A week or so ago I looked up my old blog from ten years ago. It was...uh...interesting, reading through those posts from a time when we had just 2 kids, then 3. I found myself cringing at parts of it, laughing at others, but mostly it was an emotional journey down memory lane. I’d forgotten a lot of it, and was glad I had taken the time to record it. What struck me most, and has been playing on my mind ever since, is just how much I was achieving at that stage of my life. I was working for a wonderful church. I was writing things that were being printed. I was making music that people loved. I was attending Bible College. I was busy, and oh so satisfied at the end of every day. That’s not to say that I’m not busy now. I’m always busy doing something. But I don’t feel like I’m achieving anything that makes me rest my head on my pillow every night feeling full and satisfied. I go to bed at night worrying about things, praying and making plans for the next day. Plans that usually involve making up for something I didn’t do, or did badly today.
Yesterday, while standing at the supermarket checkout, I picked up a magazine and as I was browsing through the pages I came across an article written by a friend of mine. It was a good article, and not totally unexpected, but as I looked at her name written underneath the page’s title, I was overcome with a sense of failure that filled every part of me. I could feel it taking over my mind, churning my stomach and filling my boots, until I closed the magazine and slipped it back on the shelf. I didn’t buy it, not because I don’t love my friend or feel proud and happy for her, but because in that moment I was acutely aware that I’m not contributing to the household finances and so how can I justify a magazine purchase? I had failed at life, failed my husband, failed my family, and now I was failing my friend. But worst of all, I had failed myself.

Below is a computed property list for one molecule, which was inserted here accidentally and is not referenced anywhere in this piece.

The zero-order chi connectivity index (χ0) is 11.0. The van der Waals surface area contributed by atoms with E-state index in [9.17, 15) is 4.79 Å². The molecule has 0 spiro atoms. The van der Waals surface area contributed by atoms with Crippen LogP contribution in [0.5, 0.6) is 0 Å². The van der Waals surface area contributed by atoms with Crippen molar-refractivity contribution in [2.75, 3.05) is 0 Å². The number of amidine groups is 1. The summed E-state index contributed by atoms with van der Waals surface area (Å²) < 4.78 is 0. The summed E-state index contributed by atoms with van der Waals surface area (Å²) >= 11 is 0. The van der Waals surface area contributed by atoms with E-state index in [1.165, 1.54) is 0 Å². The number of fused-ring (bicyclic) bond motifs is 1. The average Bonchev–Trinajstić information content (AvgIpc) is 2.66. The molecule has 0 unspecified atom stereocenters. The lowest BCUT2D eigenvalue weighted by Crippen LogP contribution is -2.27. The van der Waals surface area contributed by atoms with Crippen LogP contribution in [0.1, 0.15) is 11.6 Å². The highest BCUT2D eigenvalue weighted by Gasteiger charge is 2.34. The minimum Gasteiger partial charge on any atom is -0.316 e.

I felt heavy and sad as I went through the checkout, filled my car with gas, drove the short drive home. And as I rounded the corner into my street I spotted my gorgeous girl sitting outside on the grass verge at the front of our house. Just sitting there waiting for me to come home, and when I called out “hello beautiful!” she jumped to her feet with an excited smile. She was beautiful and messy with her toothless smile, and for a second I was able to take my mind off the things that I haven’t been doing and focus on what I have been doing lately.
I’ve given up medication, coffee and foods that I love to grow, nurture and feed a healthy and happy baby boy.
I’ve been teaching a 7 year old girl to read more quickly, write more effectively, try new things, be a good friend and dream of beautiful things.
I’ve been helping a 10 year old boy work through changes in his body and personality, teaching him how to communicate better, building in him an awareness of the world around him.
I’ve been helping a 13 year old boy settle into high school, talking him through ups and downs with girls, guiding him towards making good choices and creating opportunities for him to exercise freedom.
I’ve been supporting my husband in a new workplace, and a new job, being there as he talks it through, someone to bounce ideas off. I’ve been encouraging, advising, loving as he finds his place in the world, helping him to realise how amazing he really is.
I’ve been building a safe place for the people in my care to move forward, climb higher, grow larger and increase their capacity.
Cooking, cleaning, laundry, homework, breastfeeding, carpools, grocery shopping, dusting, vacuuming, tidying, sorting. It all amounts to something greater in the end. Each tiny piece of the puzzle is as important as all the others because without it the picture is incomplete.
I came across this post this morning from BeautifullyRooted. It was like manna from heaven. As I took the words in, I felt my heaviness lift. I know these words are anointed and I know they’re for me as much as for anyone else.
I need to love my life for what it is now. I need to stop focussing on how things used to be, and I need to stop living as if my life hasn’t started yet, because “it is beautiful... even in the waiting.”